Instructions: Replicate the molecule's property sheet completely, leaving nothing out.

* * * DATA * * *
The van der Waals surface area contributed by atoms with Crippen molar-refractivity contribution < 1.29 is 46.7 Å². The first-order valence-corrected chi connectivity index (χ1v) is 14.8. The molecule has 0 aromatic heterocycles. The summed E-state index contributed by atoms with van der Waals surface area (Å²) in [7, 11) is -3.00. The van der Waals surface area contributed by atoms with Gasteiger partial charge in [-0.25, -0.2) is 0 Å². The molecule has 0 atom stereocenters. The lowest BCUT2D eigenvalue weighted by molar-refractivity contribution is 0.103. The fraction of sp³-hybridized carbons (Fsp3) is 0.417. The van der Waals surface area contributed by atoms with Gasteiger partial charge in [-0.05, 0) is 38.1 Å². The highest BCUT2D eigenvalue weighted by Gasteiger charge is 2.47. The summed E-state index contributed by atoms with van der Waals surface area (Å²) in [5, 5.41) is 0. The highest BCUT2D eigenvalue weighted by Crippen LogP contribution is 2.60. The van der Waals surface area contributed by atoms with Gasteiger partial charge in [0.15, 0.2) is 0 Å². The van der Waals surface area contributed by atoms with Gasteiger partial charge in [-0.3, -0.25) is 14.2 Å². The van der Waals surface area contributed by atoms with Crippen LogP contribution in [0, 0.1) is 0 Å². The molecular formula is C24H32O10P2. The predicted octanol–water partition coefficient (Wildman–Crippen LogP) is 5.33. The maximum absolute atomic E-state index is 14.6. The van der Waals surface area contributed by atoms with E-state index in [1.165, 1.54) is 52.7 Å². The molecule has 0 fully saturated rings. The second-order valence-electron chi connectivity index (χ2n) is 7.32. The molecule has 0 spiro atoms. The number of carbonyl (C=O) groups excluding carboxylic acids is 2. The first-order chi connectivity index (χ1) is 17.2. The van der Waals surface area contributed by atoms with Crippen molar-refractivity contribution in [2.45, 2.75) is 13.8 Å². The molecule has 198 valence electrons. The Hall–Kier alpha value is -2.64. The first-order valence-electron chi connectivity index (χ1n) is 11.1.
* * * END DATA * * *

The van der Waals surface area contributed by atoms with Crippen molar-refractivity contribution < 1.29 is 46.7 Å². The first-order valence-corrected chi connectivity index (χ1v) is 14.8. The molecule has 0 aromatic heterocycles. The summed E-state index contributed by atoms with van der Waals surface area (Å²) in [7, 11) is -3.00. The van der Waals surface area contributed by atoms with Gasteiger partial charge in [-0.25, -0.2) is 0 Å². The molecule has 0 atom stereocenters. The lowest BCUT2D eigenvalue weighted by molar-refractivity contribution is 0.103. The fraction of sp³-hybridized carbons (Fsp3) is 0.417. The van der Waals surface area contributed by atoms with Gasteiger partial charge in [-0.05, 0) is 38.1 Å². The highest BCUT2D eigenvalue weighted by Gasteiger charge is 2.47. The summed E-state index contributed by atoms with van der Waals surface area (Å²) in [5, 5.41) is 0. The highest BCUT2D eigenvalue weighted by Crippen LogP contribution is 2.60. The van der Waals surface area contributed by atoms with Gasteiger partial charge in [0.15, 0.2) is 0 Å². The van der Waals surface area contributed by atoms with Gasteiger partial charge in [-0.3, -0.25) is 14.2 Å². The van der Waals surface area contributed by atoms with Crippen LogP contribution in [0, 0.1) is 0 Å². The molecular formula is C24H32O10P2. The predicted octanol–water partition coefficient (Wildman–Crippen LogP) is 5.33. The maximum absolute atomic E-state index is 14.6. The van der Waals surface area contributed by atoms with E-state index in [1.165, 1.54) is 52.7 Å². The molecule has 0 fully saturated rings. The second-order valence-electron chi connectivity index (χ2n) is 7.32. The molecule has 0 spiro atoms. The number of carbonyl (C=O) groups excluding carboxylic acids is 2. The first-order chi connectivity index (χ1) is 17.2. The van der Waals surface area contributed by atoms with Crippen molar-refractivity contribution in [2.45, 2.75) is 13.8 Å². The molecule has 198 valence electrons. The Hall–Kier alpha value is -2.64. The first-order valence-electron chi connectivity index (χ1n) is 11.1.